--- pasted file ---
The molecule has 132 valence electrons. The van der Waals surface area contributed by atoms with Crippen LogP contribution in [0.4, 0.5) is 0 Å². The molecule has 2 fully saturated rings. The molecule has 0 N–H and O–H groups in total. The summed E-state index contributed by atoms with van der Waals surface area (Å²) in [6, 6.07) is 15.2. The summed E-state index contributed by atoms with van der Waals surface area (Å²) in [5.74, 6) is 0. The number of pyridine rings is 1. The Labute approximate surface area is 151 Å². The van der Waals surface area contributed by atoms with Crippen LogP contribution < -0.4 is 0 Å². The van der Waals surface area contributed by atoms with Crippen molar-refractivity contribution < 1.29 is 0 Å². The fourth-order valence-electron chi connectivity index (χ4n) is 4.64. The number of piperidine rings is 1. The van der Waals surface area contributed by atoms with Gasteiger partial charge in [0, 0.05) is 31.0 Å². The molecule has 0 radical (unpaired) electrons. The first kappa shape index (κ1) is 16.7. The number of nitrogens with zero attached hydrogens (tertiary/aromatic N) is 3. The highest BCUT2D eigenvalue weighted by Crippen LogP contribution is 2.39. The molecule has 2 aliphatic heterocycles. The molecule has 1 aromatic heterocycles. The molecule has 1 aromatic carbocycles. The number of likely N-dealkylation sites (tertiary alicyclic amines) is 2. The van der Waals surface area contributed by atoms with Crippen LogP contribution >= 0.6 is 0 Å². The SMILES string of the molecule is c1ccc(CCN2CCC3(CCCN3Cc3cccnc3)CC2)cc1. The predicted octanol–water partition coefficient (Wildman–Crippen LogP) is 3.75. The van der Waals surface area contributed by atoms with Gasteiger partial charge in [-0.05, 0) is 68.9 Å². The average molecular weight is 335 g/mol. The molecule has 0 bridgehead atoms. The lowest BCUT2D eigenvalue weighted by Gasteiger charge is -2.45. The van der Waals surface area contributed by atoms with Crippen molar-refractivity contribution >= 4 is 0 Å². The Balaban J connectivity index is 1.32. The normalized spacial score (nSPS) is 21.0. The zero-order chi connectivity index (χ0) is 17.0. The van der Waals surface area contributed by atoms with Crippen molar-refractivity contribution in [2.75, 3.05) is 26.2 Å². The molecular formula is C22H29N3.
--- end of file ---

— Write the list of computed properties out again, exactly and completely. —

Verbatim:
The molecule has 132 valence electrons. The van der Waals surface area contributed by atoms with Crippen LogP contribution in [0.4, 0.5) is 0 Å². The molecule has 2 fully saturated rings. The molecule has 0 N–H and O–H groups in total. The summed E-state index contributed by atoms with van der Waals surface area (Å²) in [6, 6.07) is 15.2. The summed E-state index contributed by atoms with van der Waals surface area (Å²) in [5.74, 6) is 0. The number of pyridine rings is 1. The Labute approximate surface area is 151 Å². The van der Waals surface area contributed by atoms with Crippen LogP contribution < -0.4 is 0 Å². The van der Waals surface area contributed by atoms with Crippen molar-refractivity contribution < 1.29 is 0 Å². The fourth-order valence-electron chi connectivity index (χ4n) is 4.64. The number of piperidine rings is 1. The van der Waals surface area contributed by atoms with Gasteiger partial charge in [0, 0.05) is 31.0 Å². The molecule has 0 radical (unpaired) electrons. The first kappa shape index (κ1) is 16.7. The number of nitrogens with zero attached hydrogens (tertiary/aromatic N) is 3. The highest BCUT2D eigenvalue weighted by Crippen LogP contribution is 2.39. The molecule has 2 aliphatic heterocycles. The molecule has 1 aromatic heterocycles. The molecule has 1 aromatic carbocycles. The number of likely N-dealkylation sites (tertiary alicyclic amines) is 2. The van der Waals surface area contributed by atoms with Crippen LogP contribution >= 0.6 is 0 Å². The SMILES string of the molecule is c1ccc(CCN2CCC3(CCCN3Cc3cccnc3)CC2)cc1. The predicted octanol–water partition coefficient (Wildman–Crippen LogP) is 3.75. The van der Waals surface area contributed by atoms with Gasteiger partial charge in [-0.05, 0) is 68.9 Å². The average molecular weight is 335 g/mol. The molecule has 0 bridgehead atoms. The lowest BCUT2D eigenvalue weighted by Gasteiger charge is -2.45. The van der Waals surface area contributed by atoms with Crippen molar-refractivity contribution >= 4 is 0 Å². The Balaban J connectivity index is 1.32. The normalized spacial score (nSPS) is 21.0. The zero-order chi connectivity index (χ0) is 17.0. The van der Waals surface area contributed by atoms with Crippen molar-refractivity contribution in [2.75, 3.05) is 26.2 Å². The molecular formula is C22H29N3.